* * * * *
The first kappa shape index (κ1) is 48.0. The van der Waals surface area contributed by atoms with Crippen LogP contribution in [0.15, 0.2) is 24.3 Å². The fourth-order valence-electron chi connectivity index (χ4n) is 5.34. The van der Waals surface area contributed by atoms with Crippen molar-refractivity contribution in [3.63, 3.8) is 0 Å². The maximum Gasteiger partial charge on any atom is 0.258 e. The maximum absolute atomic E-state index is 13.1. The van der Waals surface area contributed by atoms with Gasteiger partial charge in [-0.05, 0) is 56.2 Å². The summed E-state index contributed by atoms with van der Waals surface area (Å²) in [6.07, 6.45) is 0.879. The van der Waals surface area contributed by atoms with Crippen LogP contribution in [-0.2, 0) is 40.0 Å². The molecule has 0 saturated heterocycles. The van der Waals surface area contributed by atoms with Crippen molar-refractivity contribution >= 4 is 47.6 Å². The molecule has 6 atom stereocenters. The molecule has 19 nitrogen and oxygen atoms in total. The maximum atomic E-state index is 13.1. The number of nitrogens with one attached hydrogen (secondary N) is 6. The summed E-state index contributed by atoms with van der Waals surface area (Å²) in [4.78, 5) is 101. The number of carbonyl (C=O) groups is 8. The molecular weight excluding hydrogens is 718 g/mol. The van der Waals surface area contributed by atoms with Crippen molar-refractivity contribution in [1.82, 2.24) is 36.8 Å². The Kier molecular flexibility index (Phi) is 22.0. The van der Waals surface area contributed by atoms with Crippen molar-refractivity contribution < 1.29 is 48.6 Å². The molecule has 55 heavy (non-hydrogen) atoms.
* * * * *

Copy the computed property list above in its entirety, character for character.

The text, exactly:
The first kappa shape index (κ1) is 48.0. The van der Waals surface area contributed by atoms with Crippen LogP contribution in [0.15, 0.2) is 24.3 Å². The fourth-order valence-electron chi connectivity index (χ4n) is 5.34. The van der Waals surface area contributed by atoms with Crippen molar-refractivity contribution in [3.63, 3.8) is 0 Å². The maximum Gasteiger partial charge on any atom is 0.258 e. The maximum absolute atomic E-state index is 13.1. The van der Waals surface area contributed by atoms with Gasteiger partial charge in [-0.05, 0) is 56.2 Å². The summed E-state index contributed by atoms with van der Waals surface area (Å²) in [6.07, 6.45) is 0.879. The van der Waals surface area contributed by atoms with Crippen LogP contribution in [-0.2, 0) is 40.0 Å². The molecule has 0 saturated heterocycles. The van der Waals surface area contributed by atoms with Crippen molar-refractivity contribution >= 4 is 47.6 Å². The molecule has 6 atom stereocenters. The molecule has 19 nitrogen and oxygen atoms in total. The maximum atomic E-state index is 13.1. The number of nitrogens with one attached hydrogen (secondary N) is 6. The summed E-state index contributed by atoms with van der Waals surface area (Å²) in [4.78, 5) is 101. The number of carbonyl (C=O) groups is 8. The molecular weight excluding hydrogens is 718 g/mol. The van der Waals surface area contributed by atoms with Crippen molar-refractivity contribution in [1.82, 2.24) is 36.8 Å². The Kier molecular flexibility index (Phi) is 22.0. The van der Waals surface area contributed by atoms with Crippen molar-refractivity contribution < 1.29 is 48.6 Å². The molecule has 55 heavy (non-hydrogen) atoms.